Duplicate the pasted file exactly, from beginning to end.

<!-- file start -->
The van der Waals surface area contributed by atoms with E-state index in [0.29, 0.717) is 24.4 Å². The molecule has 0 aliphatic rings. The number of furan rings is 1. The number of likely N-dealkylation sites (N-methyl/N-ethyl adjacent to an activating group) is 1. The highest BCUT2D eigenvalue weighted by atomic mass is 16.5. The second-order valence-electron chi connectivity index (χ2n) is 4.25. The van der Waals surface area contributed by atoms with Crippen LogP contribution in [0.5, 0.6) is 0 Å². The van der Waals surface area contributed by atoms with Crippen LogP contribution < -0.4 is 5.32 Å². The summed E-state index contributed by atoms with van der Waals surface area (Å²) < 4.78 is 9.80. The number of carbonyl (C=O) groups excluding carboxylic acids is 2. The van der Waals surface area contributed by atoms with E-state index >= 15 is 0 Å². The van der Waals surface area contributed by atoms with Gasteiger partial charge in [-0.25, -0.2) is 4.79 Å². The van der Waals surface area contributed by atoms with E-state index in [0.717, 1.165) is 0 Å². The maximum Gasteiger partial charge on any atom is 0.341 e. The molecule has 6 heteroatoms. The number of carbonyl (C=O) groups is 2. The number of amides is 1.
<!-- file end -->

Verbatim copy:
The van der Waals surface area contributed by atoms with E-state index in [0.29, 0.717) is 24.4 Å². The molecule has 0 aliphatic rings. The number of furan rings is 1. The number of likely N-dealkylation sites (N-methyl/N-ethyl adjacent to an activating group) is 1. The highest BCUT2D eigenvalue weighted by atomic mass is 16.5. The second-order valence-electron chi connectivity index (χ2n) is 4.25. The van der Waals surface area contributed by atoms with Crippen LogP contribution in [0.5, 0.6) is 0 Å². The van der Waals surface area contributed by atoms with Crippen LogP contribution < -0.4 is 5.32 Å². The summed E-state index contributed by atoms with van der Waals surface area (Å²) < 4.78 is 9.80. The number of carbonyl (C=O) groups excluding carboxylic acids is 2. The van der Waals surface area contributed by atoms with E-state index >= 15 is 0 Å². The van der Waals surface area contributed by atoms with Gasteiger partial charge in [-0.25, -0.2) is 4.79 Å². The van der Waals surface area contributed by atoms with E-state index in [0.717, 1.165) is 0 Å². The maximum Gasteiger partial charge on any atom is 0.341 e. The molecule has 6 heteroatoms. The number of carbonyl (C=O) groups is 2. The number of amides is 1.